SA Banking Association says transformation should not mean loosening regulation

March 15, 2017
Source: thebftonline.com | Ghana
SA Banking Association says transformation should not mean loosening regulation

 

Transformation of the banking sector should not mean any loosening of the tight regulatory framework which has placed South African banks among the most highly ranked in the world, the Banking Association South Africa (Basa) will argue in Parliament today.

Basa’s comments, in a submission during public hearings on transformation of the financial services sector (organised by Parliament’s finance and trade and industry committees), will be made in the context of a discourse, in particular by the Black Business Council, that tight banking regulations are standing in the way of transformation.

This argument was used in the council’s opposition to the Financial Intelligence Centre Amendment Bill, which aims to tighten the scrutiny of banks over the financial transactions of prominent influential individuals in order to combat money laundering and the financing of terrorism.

“Banks are accountable for what they do with depositors’ money. To ensure that they remain true to their responsibilities and protect depositors’ money, banks are subject to a significant number of regulations. There are approximately 244 pieces of legislation banks actively monitor and comply with. This in itself makes it difficult for new entrants to enter and be successful in this industry; but it is important to recognise that, onerous as the regulation of the banking industry may seem, it is designed to protect the money entrusted to banks by workers, households, ordinary persons and owners of capital,” Basa points out in its submission. “There must not be a trade-off between transformation and the soundness of the banking sector.”

The association argues that instead of an exclusive focus on ownership, the debate about transformation should move to how a more diversified and appropriately regulated financial sector can service specific markets. An example is the funding for black industrialists, provision for which is made in the revised financial sector charter. A target of R100bn to be loaned over five years has been mooted in discussions between banks.

Basa would like this lending to be undertaken by individual banks and set against their scorecards, rather than a separate fund being created.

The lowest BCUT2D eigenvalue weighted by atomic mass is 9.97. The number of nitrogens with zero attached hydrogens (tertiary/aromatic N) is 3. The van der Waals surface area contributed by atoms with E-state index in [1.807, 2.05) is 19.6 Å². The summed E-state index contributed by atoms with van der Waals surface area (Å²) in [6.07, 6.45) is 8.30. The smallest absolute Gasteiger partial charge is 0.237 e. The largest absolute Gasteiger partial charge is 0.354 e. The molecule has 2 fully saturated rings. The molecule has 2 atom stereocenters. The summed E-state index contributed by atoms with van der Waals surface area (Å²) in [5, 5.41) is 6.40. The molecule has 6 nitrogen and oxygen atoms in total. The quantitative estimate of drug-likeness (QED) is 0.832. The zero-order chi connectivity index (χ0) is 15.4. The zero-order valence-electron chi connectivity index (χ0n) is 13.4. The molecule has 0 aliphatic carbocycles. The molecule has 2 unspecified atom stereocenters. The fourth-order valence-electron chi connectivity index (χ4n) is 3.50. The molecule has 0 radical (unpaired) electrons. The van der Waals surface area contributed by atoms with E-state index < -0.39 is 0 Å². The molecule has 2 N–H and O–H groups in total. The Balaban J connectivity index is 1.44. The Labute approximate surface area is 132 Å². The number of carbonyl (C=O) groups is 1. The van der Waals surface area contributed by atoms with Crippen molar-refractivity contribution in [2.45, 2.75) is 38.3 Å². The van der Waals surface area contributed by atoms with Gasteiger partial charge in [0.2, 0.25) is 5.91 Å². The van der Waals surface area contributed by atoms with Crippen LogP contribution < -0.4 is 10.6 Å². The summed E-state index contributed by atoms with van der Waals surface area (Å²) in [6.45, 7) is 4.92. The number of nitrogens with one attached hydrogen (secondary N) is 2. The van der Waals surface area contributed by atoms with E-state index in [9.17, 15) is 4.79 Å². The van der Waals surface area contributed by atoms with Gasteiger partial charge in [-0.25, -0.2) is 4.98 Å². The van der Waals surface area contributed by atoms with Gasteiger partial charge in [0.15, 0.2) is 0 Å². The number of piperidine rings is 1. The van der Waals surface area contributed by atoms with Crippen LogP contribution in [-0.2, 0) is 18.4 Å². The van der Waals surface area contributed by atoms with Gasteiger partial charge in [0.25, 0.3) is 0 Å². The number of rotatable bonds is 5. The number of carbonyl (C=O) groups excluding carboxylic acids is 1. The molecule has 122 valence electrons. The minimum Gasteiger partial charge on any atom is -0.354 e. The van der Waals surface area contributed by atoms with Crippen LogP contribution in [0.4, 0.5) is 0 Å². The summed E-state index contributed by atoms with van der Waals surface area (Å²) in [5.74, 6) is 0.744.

Basa CEO Cas Coovadia noted in an interview this week that it was “virtually impossible” for an individual or a group to acquire a large stake in a bank. Currently, the largest share (49%) of the top six South African banks is owned by foreigners, followed by mandated investment schemes, such as the Public Investment Corporation (34%). The remaining 17% is owned by all other categories of investors, including individuals.

If banks were to lend money to black economic empowerment consortiums to buy shares in a bank, this would be at the expense of more broad-based initiatives as it would mean that capital would have to be tied up. “What this actually means is that for every R10 of capital a bank uses to finance a new black shareholder, approximately R80 is removed from financing a black business. This is because banks have to reserve capital for certain types of activity,” Coovadia explained.

Coovadia said transformation had to mean the broader participation of the population in the banking sector rather than the enrichment of the few. The share of direct black ownership of banks was 26.4% in 2015.

Basa admits that progress with employment equity has been slow but points out that many other economic sectors are struggling with this. Most managers are at junior and middle level, but black representation at board and executive levels is low.

In its submission, Basa rejects the accusation that the banking sector resists transformation, pointing to the voluntary signature of a transformation charter in 2003. Most of the targets to be achieved by 2008 were exceeded.